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For the Duquesne, Pennsylvania radio station formerly known as WOGI, see WPKV.

Coordinates: 40°35′14.00″N 80°25′15.00″W / 40.5872222°N 80.4208333°W / 40.5872222; -80.4208333

WOGI, WOGG, and WOGH logo.png
City Moon Township, Pennsylvania
Broadcast area Pittsburgh, PA (Allegheny County & Beaver County, PA)
East Liverpool, OH (Columbiana County, OH)
Wheeling, WV (Hancock County & Brooke County, WV)
Branding Froggy 104
Frequency 104.3 MHz
First air date April 15, 1959
(as WOHI-FM)
Format Country music
Audience share 3.3 (Fa'04, R&R[1])
ERP 13,000 watts
HAAT 219 meters
Class B
Facility ID 13711
Transmitter coordinates 40°35′14.00″N 80°25′15.00″W / 40.5872222°N 80.4208333°W / 40.5872222; -80.4208333
Callsign meaning Variant of "Froggy"
Former callsigns 2000-2009: WOGF
1974-2000: WELA
1967-1974: WRTS
1959-1967: WOHI-FM
Owner FM Radio Licenses, LLC
Sister stations WOGH - Burgettstown, PA
Webcast Listen Live
Website froggyland.com

WOGI (104.3 FM) is a radio station broadcasting a Froggy branded Country music format. Licensed in the Pittsburgh suburb of Moon Township, Pennsylvania, USA, the station serves both the Wheeling, West Virginia metropolitan area and the Pittsburgh Media Market. The station is currently owned by FM Radio Licenses, LLC.[2]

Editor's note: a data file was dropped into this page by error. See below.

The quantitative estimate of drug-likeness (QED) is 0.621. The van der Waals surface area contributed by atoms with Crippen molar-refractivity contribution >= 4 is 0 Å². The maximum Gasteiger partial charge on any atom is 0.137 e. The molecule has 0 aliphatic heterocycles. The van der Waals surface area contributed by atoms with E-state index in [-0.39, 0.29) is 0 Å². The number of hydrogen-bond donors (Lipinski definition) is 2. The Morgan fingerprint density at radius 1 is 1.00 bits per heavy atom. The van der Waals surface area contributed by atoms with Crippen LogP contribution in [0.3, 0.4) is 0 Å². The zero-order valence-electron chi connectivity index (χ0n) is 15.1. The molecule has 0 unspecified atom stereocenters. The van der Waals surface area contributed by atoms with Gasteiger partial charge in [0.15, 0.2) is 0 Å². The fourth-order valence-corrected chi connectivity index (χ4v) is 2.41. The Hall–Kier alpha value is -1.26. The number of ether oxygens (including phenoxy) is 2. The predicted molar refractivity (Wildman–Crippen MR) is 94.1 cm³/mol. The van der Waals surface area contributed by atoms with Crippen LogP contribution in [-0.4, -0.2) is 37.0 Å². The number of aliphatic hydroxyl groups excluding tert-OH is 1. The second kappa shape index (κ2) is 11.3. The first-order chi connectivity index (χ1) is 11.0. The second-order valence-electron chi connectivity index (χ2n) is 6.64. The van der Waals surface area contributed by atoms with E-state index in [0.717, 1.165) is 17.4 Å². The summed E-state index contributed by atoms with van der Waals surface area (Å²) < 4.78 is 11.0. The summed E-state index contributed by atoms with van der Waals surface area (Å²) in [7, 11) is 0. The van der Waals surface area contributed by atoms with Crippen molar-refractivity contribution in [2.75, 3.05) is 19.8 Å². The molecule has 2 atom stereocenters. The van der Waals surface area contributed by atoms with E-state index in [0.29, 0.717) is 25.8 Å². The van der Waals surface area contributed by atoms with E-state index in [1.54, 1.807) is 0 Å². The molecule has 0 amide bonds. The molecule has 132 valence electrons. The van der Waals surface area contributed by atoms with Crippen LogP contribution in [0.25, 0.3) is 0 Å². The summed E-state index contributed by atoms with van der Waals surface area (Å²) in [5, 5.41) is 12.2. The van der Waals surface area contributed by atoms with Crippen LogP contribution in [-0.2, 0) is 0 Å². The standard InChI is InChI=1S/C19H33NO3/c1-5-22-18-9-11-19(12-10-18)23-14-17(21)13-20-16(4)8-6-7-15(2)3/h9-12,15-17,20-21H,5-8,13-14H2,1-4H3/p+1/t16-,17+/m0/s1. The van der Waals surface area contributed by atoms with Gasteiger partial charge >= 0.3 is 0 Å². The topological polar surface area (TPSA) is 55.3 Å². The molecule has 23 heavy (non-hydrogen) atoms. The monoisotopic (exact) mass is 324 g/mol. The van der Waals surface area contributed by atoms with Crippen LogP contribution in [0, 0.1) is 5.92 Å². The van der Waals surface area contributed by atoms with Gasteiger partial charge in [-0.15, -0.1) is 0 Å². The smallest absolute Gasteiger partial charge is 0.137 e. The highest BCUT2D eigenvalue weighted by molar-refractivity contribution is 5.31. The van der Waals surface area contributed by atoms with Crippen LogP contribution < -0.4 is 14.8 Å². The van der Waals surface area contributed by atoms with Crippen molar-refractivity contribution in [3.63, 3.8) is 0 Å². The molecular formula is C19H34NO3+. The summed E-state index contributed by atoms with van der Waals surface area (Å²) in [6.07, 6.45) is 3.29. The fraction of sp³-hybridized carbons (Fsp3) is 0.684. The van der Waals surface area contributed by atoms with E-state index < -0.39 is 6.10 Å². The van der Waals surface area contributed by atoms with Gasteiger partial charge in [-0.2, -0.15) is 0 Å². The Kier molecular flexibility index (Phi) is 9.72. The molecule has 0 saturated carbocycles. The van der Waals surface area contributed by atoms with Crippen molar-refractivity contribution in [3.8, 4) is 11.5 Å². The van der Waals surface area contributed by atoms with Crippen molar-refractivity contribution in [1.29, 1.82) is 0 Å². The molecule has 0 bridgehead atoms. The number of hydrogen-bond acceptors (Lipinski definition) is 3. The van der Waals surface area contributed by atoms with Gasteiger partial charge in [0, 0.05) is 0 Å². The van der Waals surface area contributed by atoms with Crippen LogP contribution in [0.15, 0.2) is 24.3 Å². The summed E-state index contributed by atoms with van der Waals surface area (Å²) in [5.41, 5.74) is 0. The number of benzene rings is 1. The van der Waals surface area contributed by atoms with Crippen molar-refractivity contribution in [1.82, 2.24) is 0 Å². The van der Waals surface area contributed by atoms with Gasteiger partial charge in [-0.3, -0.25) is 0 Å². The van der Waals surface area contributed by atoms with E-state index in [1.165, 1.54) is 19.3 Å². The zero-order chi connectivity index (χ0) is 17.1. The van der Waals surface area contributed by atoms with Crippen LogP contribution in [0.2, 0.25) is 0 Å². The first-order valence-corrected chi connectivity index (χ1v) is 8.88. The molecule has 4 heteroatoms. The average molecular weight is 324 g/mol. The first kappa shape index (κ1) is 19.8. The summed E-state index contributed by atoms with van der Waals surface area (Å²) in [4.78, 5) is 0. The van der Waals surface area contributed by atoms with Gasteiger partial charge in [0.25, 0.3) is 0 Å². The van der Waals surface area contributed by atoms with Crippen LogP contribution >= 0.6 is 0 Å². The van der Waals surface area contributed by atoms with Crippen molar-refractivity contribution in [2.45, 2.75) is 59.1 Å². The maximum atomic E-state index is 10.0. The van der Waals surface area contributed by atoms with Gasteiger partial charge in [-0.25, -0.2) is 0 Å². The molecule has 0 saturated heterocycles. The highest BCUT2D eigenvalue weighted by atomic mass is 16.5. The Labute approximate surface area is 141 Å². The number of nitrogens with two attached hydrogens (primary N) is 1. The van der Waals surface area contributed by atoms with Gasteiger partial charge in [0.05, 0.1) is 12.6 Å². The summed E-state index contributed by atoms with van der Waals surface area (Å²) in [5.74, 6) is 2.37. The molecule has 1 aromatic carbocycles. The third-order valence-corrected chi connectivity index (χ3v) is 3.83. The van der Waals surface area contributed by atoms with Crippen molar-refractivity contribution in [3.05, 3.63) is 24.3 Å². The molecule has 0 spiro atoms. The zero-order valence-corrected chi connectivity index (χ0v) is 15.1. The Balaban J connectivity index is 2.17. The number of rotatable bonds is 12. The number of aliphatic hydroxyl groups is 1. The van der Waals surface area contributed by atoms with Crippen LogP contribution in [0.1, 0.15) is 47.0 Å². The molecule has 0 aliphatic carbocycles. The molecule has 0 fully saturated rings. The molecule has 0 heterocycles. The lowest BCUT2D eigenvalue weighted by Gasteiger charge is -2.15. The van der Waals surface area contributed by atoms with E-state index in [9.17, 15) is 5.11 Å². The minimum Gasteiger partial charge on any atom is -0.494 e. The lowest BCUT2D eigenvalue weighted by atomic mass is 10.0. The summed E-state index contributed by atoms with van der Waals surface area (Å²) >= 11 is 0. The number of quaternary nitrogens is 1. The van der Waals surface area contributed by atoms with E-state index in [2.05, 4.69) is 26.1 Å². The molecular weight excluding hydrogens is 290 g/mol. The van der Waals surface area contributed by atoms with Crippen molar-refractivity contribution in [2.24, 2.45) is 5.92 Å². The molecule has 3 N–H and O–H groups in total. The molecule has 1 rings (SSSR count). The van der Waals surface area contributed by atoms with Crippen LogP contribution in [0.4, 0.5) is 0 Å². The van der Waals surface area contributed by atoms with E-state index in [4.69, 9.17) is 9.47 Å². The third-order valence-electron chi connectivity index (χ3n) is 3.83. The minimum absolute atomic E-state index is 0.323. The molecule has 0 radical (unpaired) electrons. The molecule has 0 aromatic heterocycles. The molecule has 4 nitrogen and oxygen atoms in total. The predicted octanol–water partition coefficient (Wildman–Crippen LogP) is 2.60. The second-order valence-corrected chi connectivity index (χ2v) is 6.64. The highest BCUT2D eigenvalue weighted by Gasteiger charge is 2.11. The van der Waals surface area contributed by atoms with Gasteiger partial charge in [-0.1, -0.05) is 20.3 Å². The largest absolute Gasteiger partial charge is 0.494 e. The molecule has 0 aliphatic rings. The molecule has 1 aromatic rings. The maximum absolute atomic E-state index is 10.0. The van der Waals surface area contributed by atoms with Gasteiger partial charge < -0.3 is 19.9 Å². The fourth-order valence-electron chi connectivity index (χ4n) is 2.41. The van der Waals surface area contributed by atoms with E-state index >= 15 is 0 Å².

Former Logo

WOGI signed on the air April 15, 1959 as WOHI-FM, the FM sister station of WOHI, both owned by East Liverpool Broadcasting Company.[3]

WOHI and WOHI-FM were sold to Constrander Corporation, owned by Joseph D. Coons for $175,000 on December 20, 1960.[4] The acquisition of the stations took effect January 27, 1961. [5] WOHI-FM changed callsigns to WRTS in June 1967,[6] and in November 1971, Coons sold both WOHI and WRTS to Frank Mangano for $290,493. However, the name of the company remained the same under the new owner.[7][8] WRTS changed callsigns once again to WELA in May 1974. In the mid-1970s, WELA was an easy listening format.[9][10] By 1981, the easy listening format was dropped in favor of a C&W format. By the late 1990s, the station had a classic hits format dubbed "Classic Hits 104".

Keymarket purchased both WOHI and WELA in 2000. [11] The new owner changed the callsign to WOGF on July 7, 2000,[12] and adopted a country music format with the "Froggy" moniker; a format which continues today. WOGF recently changed its city of license to Moon Township, PA from East Liverpool, Ohio. The tower location remains in Beaver County, PA. WOGF assumed the callsign WOGI in 2009, a callsign that was previously used on 98.3, which is a station in Pittsburgh, PA that Keymarket sold to EMF in 2009. The new callsign on 98.3 is WPKV.


WOGI and sister WOGH have a slight bit of signal overlap in "Froggyland", specifically Beaver County, Pennsylvania and the west hills of Pittsburgh. Both signals, as well as the former main "Froggy", now WPKV, are clearly heard in areas near the Pittsburgh International Airport. WOGI has a large signal, as well. WOGI can be effectively be heard on car radios from St. Clairsville, Ohio to Ligonier, Pennsylvania to Youngstown, Ohio to Waynesburg, Pennsylvania.